Publication Guidance – Reflection

In this week’s reflection I will consider the following questions:

  • How can a publication help your work reach an audience?
  • How much do you think you should be enticing the reader with good design?
  • Would you agree that your reader 'completes' the publication? 
  • How could you exhibit your publication?

Storytelling is at the core of my practice and I consider exhibitions and publications as the primary surfaces of viewing for my audience. Publications allow me to reach a geographically dispersed audience that would require multiple exhibitions if that was the only surface for sharing. Alternatively, I would share my work through digital channels yet that would require me to give up too much control on the format of viewing based on size of screens and their associated quality. A physical publication allows the author to control more elements of the viewing experience. The size of the images, sequence, associated material that is not possible via the digital media. In the Photobook: A History Volume 1 Parr includes a quote from John Gossage (Parr and Badger, 2014, p.7) that describes the book as a world that contains great photographs and the design of the book complements its content and there is a desire to read the book many times. This sure something to aspire to achieve when creating photobooks. I would like to think I am on a journeythat will allow me to master those different elements.

Good design is an important part of the any publication. A well-designed publication can add to the sensory experience and can provide additional visual cues that help extend and expand the information communicated to the reader. Jack Latham when designing his book “Sugar Paper Theories” based the design of the books on the Icelandic Polices note books including selecting the same type of paper. Another example is the Mark Power book “26 Different Endings”  which is a series of pictures taken just off London A-Z map close to the M25 which prompted the designer to use the motorway font for the text in the book.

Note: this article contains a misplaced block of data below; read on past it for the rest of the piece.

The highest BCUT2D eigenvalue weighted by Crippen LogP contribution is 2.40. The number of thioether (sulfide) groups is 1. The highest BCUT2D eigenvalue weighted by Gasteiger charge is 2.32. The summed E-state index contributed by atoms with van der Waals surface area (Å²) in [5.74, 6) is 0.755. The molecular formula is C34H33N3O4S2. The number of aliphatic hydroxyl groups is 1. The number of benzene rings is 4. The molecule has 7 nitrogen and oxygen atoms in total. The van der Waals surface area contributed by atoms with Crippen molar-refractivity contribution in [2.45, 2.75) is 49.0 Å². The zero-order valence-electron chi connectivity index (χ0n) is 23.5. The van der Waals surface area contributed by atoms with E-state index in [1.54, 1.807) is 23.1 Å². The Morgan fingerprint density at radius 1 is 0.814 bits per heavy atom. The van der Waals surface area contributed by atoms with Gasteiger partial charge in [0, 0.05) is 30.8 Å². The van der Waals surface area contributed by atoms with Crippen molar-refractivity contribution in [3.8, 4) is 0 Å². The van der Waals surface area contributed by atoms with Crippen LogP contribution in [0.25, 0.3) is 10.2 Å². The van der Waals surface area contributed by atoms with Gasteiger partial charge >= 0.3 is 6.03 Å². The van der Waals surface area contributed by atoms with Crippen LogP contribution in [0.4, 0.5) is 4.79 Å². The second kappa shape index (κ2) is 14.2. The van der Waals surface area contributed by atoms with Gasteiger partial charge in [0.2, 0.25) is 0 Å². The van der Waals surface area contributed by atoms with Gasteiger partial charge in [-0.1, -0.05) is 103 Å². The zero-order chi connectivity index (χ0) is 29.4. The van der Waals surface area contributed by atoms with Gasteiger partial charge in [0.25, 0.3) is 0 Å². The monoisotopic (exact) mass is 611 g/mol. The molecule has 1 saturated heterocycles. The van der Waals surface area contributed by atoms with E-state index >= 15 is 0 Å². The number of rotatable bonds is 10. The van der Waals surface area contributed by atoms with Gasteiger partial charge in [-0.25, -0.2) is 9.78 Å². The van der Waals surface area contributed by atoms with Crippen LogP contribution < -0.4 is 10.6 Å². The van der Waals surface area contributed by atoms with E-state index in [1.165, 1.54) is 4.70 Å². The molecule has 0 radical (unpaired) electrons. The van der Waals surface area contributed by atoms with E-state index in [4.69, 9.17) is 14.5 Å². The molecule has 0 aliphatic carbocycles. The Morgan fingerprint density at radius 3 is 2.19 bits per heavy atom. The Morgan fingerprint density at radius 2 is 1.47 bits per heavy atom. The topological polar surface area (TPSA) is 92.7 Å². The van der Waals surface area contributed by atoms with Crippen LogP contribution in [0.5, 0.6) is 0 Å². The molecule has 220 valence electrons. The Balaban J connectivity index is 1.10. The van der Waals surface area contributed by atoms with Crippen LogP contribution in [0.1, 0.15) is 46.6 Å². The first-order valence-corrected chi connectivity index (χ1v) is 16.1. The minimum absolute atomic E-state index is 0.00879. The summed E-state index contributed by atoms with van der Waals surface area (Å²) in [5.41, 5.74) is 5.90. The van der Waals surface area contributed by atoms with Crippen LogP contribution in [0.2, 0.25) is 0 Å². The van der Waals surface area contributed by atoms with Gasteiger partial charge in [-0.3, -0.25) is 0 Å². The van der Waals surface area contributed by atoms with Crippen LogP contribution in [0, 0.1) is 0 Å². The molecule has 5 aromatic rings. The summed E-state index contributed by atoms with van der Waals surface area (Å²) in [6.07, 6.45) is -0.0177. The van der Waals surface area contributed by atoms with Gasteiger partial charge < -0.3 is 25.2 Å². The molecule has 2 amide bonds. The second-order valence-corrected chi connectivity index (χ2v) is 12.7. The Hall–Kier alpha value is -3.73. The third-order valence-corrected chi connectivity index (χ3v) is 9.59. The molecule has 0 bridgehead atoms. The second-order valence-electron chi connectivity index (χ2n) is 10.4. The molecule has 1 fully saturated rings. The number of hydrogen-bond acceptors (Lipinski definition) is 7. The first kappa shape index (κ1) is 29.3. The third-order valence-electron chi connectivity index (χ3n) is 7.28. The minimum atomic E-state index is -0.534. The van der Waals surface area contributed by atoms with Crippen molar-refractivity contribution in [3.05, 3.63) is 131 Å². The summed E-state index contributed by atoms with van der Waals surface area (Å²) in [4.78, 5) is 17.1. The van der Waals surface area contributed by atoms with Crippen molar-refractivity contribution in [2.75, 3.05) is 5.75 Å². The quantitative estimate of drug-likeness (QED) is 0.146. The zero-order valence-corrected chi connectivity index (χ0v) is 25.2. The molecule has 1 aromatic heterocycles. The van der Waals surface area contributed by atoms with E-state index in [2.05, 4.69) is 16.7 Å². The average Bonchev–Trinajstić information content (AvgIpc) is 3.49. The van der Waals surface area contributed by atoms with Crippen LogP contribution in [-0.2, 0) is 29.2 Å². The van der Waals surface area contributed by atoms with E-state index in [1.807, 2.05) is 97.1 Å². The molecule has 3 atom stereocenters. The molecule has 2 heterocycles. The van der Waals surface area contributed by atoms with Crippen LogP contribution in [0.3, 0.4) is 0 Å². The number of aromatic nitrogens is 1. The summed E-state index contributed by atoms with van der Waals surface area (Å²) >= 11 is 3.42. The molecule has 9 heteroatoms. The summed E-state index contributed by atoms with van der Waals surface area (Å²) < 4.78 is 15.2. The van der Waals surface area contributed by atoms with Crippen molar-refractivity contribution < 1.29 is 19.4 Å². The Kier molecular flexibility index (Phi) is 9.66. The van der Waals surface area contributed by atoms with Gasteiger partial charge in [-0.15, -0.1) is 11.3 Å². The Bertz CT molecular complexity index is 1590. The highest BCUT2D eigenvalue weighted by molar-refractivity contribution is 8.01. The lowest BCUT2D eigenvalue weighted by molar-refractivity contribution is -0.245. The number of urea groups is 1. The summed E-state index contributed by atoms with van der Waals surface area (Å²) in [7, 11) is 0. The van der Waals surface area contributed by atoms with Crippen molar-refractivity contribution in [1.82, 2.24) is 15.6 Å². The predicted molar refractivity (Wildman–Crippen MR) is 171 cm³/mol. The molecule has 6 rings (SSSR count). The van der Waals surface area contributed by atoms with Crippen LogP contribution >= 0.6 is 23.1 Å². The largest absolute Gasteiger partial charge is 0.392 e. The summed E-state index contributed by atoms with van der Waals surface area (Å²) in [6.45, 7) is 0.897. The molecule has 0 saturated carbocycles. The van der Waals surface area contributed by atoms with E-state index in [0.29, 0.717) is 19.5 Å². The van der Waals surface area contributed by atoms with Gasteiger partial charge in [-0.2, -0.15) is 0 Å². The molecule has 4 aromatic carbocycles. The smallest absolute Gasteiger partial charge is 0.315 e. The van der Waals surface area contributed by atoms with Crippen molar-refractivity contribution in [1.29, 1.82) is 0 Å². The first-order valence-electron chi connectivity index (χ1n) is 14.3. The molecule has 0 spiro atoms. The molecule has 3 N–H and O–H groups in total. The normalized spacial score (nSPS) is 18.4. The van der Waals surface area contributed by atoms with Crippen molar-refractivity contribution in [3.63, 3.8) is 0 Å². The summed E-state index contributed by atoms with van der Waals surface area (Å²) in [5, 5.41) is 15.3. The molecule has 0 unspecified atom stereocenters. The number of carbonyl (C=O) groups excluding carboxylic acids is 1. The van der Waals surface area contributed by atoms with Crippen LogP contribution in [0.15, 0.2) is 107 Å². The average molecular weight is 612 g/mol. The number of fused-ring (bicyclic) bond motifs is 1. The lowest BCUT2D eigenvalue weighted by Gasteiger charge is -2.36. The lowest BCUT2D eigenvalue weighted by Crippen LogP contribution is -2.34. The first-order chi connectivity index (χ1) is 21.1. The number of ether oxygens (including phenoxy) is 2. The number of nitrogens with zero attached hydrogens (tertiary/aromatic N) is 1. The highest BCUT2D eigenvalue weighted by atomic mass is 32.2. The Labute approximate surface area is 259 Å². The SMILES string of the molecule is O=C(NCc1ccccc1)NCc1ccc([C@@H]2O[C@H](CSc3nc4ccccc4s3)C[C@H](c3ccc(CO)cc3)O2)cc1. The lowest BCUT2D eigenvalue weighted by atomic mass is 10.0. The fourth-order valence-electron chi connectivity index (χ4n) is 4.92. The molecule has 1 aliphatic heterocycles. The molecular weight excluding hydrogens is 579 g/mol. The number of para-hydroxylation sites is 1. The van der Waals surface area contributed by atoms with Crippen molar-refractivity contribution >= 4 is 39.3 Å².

(Power, 2007)

When creating the 3rd book dummy for my project I decided to arrange the title to have a tap silhouette. I do not consider graphic design to be a strengthen and therefore I would look to engage a graphic designer as part of the book publication team. Though I would incorporate some of those design cue into the exhibition to help create continuity between the surfaces of exhibition and publication.

Storytelling is about disseminating information to an audience in publication terms if a book does not have any readers then they that is the same as having a story that remains untold. The photobook can be viewed as a form of visual storytelling. In William Eggleston book Guide there is an Essay by John Szarkowski where he considers the work of Eggleston but the Essay can be viewed in a broader context as a commentary on photobooks more broadly ((Eggleston and Szarkowski, 2014, p. 12) “ is difficult to conceive of a picture that does not in some sense describe life.” and when combined with the thoughts of (Parr and Badger, 2014, p.7) as a photobook author as akin to the film director telling their story that we can consider the photographers photobook as metaphor for a visual story. 

As mentioned earlier for my practice I intend to share my work through twin surfaces of publication and exhibition. I therefore intend to use those two surfaces in a complementary manner. A softback version of the publication could act as an exhibition catalogue for solo exhibitions and be sold during exhibitions. While a hardback version would be positioned as a collector’s version of the story for photobook collectors. Another mechanism for distribution would be via specialist photo and art fairs. To allow the audience to gain access to the publications outside of exhibitions and fairs, I plan to setup a bookstore on my website to sell my publications. I will consider making use of social media to help market the different publications.


  • Parr, M. and Badger, G. (2014). The photobook. London: Phaidon.
  • Power, M. (2007). 26 different endings. Brighton: Photoworks.
  • Eggleston, W. and Szarkowski, J. (2014). William Eggleston’s Guide. New York: Museum of Modern Art.
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